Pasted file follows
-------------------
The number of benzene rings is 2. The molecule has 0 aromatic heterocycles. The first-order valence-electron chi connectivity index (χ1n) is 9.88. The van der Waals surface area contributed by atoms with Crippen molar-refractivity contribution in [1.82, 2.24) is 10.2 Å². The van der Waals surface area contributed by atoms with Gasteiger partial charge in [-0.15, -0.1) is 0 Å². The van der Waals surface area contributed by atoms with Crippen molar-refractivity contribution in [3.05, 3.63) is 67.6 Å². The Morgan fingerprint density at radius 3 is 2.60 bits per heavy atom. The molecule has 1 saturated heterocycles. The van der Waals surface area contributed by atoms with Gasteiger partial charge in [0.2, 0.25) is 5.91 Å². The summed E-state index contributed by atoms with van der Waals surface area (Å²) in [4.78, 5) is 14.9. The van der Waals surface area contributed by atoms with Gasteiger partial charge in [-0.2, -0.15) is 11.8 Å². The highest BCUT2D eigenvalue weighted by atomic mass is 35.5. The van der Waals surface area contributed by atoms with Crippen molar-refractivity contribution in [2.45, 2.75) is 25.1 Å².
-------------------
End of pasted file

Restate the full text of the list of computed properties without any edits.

The number of benzene rings is 2. The molecule has 0 aromatic heterocycles. The first-order valence-electron chi connectivity index (χ1n) is 9.88. The van der Waals surface area contributed by atoms with Crippen molar-refractivity contribution in [1.82, 2.24) is 10.2 Å². The van der Waals surface area contributed by atoms with Gasteiger partial charge in [-0.15, -0.1) is 0 Å². The van der Waals surface area contributed by atoms with Crippen molar-refractivity contribution in [3.05, 3.63) is 67.6 Å². The Morgan fingerprint density at radius 3 is 2.60 bits per heavy atom. The molecule has 1 saturated heterocycles. The van der Waals surface area contributed by atoms with Gasteiger partial charge in [0.2, 0.25) is 5.91 Å². The summed E-state index contributed by atoms with van der Waals surface area (Å²) in [4.78, 5) is 14.9. The van der Waals surface area contributed by atoms with Gasteiger partial charge in [-0.2, -0.15) is 11.8 Å². The highest BCUT2D eigenvalue weighted by atomic mass is 35.5. The van der Waals surface area contributed by atoms with Crippen molar-refractivity contribution in [2.45, 2.75) is 25.1 Å².